The big problem with Warcraft: The Beginning is that it’s for the fans: rather than showing us amazing things, it seems that everyone agreed the real audience for this film is already familiar with everything here so any attempt to build up mystery or awe would just be a waste of time.
When Will Traynor (Sam Claflin) is injured in a motorcycle accident and left a quadriplegic, he retreats from his life as an extreme sports-loving financier to live with his castle-owning parents in their mansion. Meanwhile, the extremely quirky Louisa “Lou” Clark (Emilia Clarke) has just lost her job at the local café and is desperate for work to help support her family.
Director James Wan returns from helming the Fast & Furious franchise to deliver the latest instalment in his series of films about paranormal investigators (the Insidious films were basically the same thing, only without the “based on a true story” hook).
Casting James Franco and Robert Pattinson in a movie set in pre-World War One Arabia is a pretty gutsy move. Unfortunately for director Werner Hertzog, it doesn’t pay off. Pattinson as T.E. Lawrence (“of Arabia”) works largely because his appearances are scattered through this film; a look at the real-life exploits of Gertrude Bell (Nicole Kidman) as she explored the desert and met with many of its tribes.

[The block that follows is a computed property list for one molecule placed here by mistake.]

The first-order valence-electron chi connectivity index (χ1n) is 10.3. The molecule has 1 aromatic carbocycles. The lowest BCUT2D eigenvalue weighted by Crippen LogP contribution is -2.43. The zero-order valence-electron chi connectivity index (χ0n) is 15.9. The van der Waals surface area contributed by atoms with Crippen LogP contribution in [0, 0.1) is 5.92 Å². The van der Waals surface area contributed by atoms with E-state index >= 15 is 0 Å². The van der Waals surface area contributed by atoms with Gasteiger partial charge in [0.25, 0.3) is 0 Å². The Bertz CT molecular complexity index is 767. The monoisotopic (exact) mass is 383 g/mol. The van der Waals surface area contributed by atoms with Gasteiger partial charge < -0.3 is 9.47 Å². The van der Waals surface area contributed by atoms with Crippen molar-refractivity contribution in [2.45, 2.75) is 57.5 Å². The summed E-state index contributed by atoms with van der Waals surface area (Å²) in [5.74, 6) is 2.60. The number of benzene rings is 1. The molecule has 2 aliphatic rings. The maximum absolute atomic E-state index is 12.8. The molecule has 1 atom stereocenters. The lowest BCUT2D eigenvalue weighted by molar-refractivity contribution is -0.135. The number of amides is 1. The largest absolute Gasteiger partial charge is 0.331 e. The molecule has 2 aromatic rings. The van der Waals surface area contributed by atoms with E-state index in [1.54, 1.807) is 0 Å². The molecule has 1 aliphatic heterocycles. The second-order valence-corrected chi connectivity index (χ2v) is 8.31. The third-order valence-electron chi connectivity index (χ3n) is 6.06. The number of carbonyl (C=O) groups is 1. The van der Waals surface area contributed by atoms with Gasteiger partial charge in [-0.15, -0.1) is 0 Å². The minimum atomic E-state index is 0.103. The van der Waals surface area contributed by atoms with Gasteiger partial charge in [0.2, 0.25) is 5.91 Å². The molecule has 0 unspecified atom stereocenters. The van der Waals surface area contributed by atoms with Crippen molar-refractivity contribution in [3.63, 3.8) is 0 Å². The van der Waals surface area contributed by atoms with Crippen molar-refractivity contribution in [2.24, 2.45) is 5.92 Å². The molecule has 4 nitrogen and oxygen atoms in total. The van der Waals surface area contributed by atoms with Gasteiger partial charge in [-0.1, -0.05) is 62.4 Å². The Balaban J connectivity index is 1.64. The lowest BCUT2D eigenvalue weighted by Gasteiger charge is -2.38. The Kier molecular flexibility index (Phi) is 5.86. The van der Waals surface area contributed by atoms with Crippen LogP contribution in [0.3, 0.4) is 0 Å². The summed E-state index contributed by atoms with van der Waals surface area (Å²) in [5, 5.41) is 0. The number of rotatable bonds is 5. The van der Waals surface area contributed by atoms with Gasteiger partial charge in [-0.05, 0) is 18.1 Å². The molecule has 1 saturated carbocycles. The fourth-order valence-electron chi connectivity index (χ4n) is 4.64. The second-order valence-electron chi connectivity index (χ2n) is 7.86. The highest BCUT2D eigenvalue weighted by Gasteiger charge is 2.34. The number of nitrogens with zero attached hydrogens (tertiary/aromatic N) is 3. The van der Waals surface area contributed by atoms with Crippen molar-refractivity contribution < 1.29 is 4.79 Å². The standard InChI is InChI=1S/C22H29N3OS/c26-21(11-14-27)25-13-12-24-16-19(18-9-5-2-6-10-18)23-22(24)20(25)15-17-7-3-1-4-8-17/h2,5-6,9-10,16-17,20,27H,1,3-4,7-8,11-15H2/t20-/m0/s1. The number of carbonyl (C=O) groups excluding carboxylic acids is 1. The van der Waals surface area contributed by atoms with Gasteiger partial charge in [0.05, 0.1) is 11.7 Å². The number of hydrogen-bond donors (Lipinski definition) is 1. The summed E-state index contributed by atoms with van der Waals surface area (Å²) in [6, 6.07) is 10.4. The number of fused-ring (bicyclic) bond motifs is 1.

High-energy cable TV finance expert Lee Gates (George Clooney) is the host of fairly crass cable TV show ‘Money Monster’, so when he’s taken hostage during a live broadcast at first his viewers think it’s part of the act. Then when the bullets start flying, only his producer Patty (Julia Roberts) keeps a level head.
When problem child Ricky Baker (Julian Dennison) – his crimes include kicking stuff, burning stuff and loitering – is relocated to a New Zealand bush farm by somewhat intense social worker Paula (Rachel House), he’s taken under the wing of Bella (Rima Te Wiata) and her silently menacing husband Hec (Sam Neill).
The trouble with reviewing a sequel when the original was a): awful, but b): successful, is that there’s not much of a point in complaining about the same stuff all over again. Clearly whatever was wrong with the original wasn’t enough to keep audiences away, so in a sense it clearly wasn’t “wrong” in the first place. On the other hand, Alice Through the Looking Glass… is still pretty much terrible.